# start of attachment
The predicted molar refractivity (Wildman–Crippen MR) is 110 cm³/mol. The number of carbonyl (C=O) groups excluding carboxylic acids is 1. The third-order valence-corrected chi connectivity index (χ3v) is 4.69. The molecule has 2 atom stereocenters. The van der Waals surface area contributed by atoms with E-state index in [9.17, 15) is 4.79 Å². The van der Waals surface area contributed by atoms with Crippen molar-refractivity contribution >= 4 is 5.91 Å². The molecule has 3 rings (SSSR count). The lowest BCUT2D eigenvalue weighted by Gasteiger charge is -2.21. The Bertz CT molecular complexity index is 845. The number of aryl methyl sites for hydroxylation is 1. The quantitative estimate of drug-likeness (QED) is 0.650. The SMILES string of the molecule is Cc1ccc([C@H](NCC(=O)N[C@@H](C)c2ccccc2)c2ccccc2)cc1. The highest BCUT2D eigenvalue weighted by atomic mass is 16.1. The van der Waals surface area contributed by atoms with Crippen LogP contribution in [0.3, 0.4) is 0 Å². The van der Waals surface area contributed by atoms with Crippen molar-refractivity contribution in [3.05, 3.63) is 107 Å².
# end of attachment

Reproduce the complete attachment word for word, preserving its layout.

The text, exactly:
The predicted molar refractivity (Wildman–Crippen MR) is 110 cm³/mol. The number of carbonyl (C=O) groups excluding carboxylic acids is 1. The third-order valence-corrected chi connectivity index (χ3v) is 4.69. The molecule has 2 atom stereocenters. The van der Waals surface area contributed by atoms with E-state index in [9.17, 15) is 4.79 Å². The van der Waals surface area contributed by atoms with Crippen molar-refractivity contribution >= 4 is 5.91 Å². The molecule has 3 rings (SSSR count). The lowest BCUT2D eigenvalue weighted by Gasteiger charge is -2.21. The Bertz CT molecular complexity index is 845. The number of aryl methyl sites for hydroxylation is 1. The quantitative estimate of drug-likeness (QED) is 0.650. The SMILES string of the molecule is Cc1ccc([C@H](NCC(=O)N[C@@H](C)c2ccccc2)c2ccccc2)cc1. The highest BCUT2D eigenvalue weighted by atomic mass is 16.1. The van der Waals surface area contributed by atoms with Crippen LogP contribution in [0.3, 0.4) is 0 Å². The van der Waals surface area contributed by atoms with Crippen molar-refractivity contribution in [3.05, 3.63) is 107 Å².